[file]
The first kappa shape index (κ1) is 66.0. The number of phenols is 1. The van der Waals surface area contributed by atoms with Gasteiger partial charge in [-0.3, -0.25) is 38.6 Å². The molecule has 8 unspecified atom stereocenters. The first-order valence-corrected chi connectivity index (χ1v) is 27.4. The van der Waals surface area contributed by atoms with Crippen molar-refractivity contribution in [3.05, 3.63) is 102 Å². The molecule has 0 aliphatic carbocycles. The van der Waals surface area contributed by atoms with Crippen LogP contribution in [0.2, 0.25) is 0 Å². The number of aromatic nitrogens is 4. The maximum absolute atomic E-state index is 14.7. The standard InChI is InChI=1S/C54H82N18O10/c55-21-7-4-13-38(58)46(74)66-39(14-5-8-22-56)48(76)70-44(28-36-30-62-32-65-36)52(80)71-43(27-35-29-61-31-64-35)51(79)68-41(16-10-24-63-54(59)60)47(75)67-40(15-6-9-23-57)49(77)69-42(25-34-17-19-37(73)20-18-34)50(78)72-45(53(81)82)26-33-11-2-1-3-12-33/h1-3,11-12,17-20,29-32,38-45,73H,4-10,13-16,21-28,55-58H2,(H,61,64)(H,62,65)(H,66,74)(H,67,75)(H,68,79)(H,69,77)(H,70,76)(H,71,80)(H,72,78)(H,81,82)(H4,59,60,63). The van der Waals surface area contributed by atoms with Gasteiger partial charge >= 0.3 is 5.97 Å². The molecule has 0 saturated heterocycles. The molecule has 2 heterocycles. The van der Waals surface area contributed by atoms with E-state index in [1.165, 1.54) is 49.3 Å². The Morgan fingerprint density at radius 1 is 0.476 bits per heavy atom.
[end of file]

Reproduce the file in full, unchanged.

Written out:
The first kappa shape index (κ1) is 66.0. The number of phenols is 1. The van der Waals surface area contributed by atoms with Gasteiger partial charge in [-0.3, -0.25) is 38.6 Å². The molecule has 8 unspecified atom stereocenters. The first-order valence-corrected chi connectivity index (χ1v) is 27.4. The van der Waals surface area contributed by atoms with Crippen molar-refractivity contribution in [3.05, 3.63) is 102 Å². The molecule has 0 aliphatic carbocycles. The van der Waals surface area contributed by atoms with Crippen LogP contribution in [0.2, 0.25) is 0 Å². The number of aromatic nitrogens is 4. The maximum absolute atomic E-state index is 14.7. The standard InChI is InChI=1S/C54H82N18O10/c55-21-7-4-13-38(58)46(74)66-39(14-5-8-22-56)48(76)70-44(28-36-30-62-32-65-36)52(80)71-43(27-35-29-61-31-64-35)51(79)68-41(16-10-24-63-54(59)60)47(75)67-40(15-6-9-23-57)49(77)69-42(25-34-17-19-37(73)20-18-34)50(78)72-45(53(81)82)26-33-11-2-1-3-12-33/h1-3,11-12,17-20,29-32,38-45,73H,4-10,13-16,21-28,55-58H2,(H,61,64)(H,62,65)(H,66,74)(H,67,75)(H,68,79)(H,69,77)(H,70,76)(H,71,80)(H,72,78)(H,81,82)(H4,59,60,63). The van der Waals surface area contributed by atoms with Gasteiger partial charge >= 0.3 is 5.97 Å². The molecule has 0 saturated heterocycles. The molecule has 2 heterocycles. The van der Waals surface area contributed by atoms with E-state index in [1.165, 1.54) is 49.3 Å². The Morgan fingerprint density at radius 1 is 0.476 bits per heavy atom.